The Navy’s next-generation strike fighter has dropped a bomb for the first time as it completed another successful test milestone in the USA.
A 1,000lb practice bomb was dropped from the internal bay of an F35B – the jump jet which will be the mainstay of Royal Navy aircraft carrier operations from the end of the decade, over a range off the Eastern Seaboard.
Picture: Layne Laughter, Lockheed Martin
This is the very first time the Fleet Air Arm’s next-generation jet has released a weapon in flight.
Flying at 400kts (460mph) some 4,200ft over the Atlantic, an F35 Joint Strike Fighter releases a 1,000lb practice bomb from its internal bomb bay and drops it into the ocean off an American test range.
It’s the first time any of the three different variants of the F35 – there’s a traditional land-based version, a ‘cats and traps’ carrier version for the US Navy and, for the Fleet Air Arm, RAF, US Marine Corps and Italy, a jump jet.
And it fell to the jump jet version, the F35B, to carry out the crucial test of the first weapons release – a milestone in the enormous Anglo-American programme as testing increasingly moves on to ‘fighting’ the aircraft, rather than flying it.
The F35 is classed as the world’s ‘fifth generation’ jet fighter – the Gloster Meteor and Messerschmitt 262 were first, the Harrier third, while the RAF’s Typhoons are fourth generation.
Its advanced technology means aircraft can ‘share’ information – a pilot can see everything his wingman can see – while cameras all around the jet give the pilot 360˚ visibility thanks to a hi-tech helmet.
The Lightning II is also capable of reaching more than one and a half times the speed of sound and carrying twice the payload of a Harrier.
And where Britain’s much-loved jump jet carried bombs externally, that’s not the case on its successor.
“Using an internal weapons bay speaks to how much capability the Joint Strike Fighter is going to bring to the troops,” said Lockheed test pilot Dan Levin.
“Stealth, fifth generation avionics, and precision weapons, coupled with the flexible mission capability of the short take-off and vertical landing F35B is going to be huge for our warfighters.”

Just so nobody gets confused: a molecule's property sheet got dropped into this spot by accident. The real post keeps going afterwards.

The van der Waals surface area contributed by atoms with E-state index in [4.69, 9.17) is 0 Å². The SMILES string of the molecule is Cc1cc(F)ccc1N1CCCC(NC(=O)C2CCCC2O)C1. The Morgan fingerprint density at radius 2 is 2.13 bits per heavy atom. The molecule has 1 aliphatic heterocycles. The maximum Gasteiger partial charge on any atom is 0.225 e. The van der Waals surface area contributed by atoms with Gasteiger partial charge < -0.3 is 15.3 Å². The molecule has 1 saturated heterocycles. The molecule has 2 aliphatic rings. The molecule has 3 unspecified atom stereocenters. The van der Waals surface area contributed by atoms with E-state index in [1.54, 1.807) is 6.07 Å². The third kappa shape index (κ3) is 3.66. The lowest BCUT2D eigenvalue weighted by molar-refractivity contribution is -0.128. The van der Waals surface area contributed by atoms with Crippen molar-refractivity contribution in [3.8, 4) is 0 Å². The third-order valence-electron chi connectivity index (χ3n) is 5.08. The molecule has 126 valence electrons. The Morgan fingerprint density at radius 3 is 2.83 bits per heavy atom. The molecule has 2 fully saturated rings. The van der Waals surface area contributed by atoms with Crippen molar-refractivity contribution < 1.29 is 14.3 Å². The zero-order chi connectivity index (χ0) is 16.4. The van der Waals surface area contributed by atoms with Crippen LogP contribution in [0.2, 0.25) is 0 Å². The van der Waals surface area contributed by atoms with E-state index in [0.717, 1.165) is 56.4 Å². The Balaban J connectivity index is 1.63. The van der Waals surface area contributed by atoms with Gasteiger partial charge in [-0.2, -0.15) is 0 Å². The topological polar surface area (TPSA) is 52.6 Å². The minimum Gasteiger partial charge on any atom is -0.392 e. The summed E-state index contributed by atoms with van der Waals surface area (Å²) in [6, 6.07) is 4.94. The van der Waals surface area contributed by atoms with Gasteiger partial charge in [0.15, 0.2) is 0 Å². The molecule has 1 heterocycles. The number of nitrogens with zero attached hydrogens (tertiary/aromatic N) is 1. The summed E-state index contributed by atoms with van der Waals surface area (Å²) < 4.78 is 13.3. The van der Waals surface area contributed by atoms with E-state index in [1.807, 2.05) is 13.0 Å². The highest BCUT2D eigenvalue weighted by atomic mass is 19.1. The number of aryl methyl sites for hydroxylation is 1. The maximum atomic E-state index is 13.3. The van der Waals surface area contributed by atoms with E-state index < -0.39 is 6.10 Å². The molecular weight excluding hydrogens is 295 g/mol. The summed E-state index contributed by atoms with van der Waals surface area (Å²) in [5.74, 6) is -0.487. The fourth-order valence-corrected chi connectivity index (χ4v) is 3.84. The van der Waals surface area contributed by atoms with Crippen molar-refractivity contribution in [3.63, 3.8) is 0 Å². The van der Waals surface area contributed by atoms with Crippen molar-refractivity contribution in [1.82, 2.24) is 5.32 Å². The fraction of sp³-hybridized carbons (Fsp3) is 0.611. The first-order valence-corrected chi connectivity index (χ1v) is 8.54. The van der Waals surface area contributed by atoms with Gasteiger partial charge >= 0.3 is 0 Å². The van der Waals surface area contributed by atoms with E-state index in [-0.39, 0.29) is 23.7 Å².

It was Mr Levin’s honour to drop the first weapon – for the record it was a GBU-32 Joint Direct Attack Munition (or JDAM – in simple parlance, a guided bomb).
An aerial weapons separation test checks the proper release of the weapon from its carriage system and the trajectory away from the aircraft.
It was the culmination of a significant number of prerequisite tests, including ground fit checks, ground pit drops and environment flights to ensure the system was working properly before the live drop.
The data gathered by the first bomb release is now being analysed by experts at Pax River, the US Navy’s test pilot school southeast of Washington.
After this test further work begins with the F35’s precision weapons, allowing pilots to engage the enemy on the ground and in the air.
The UK has bought three prototype F35s with the possibility of a fourth being ordered. Around one seventh of the work on the jets is carried out by firms in the UK – some 130 companies are involved in the state-of-the-art aircraft.
Lightning II will be operational from land-based airfields in the UK from 2018 – probably RAF Marham – when it will also begin flight trials off carrier HMS Queen Elizabeth.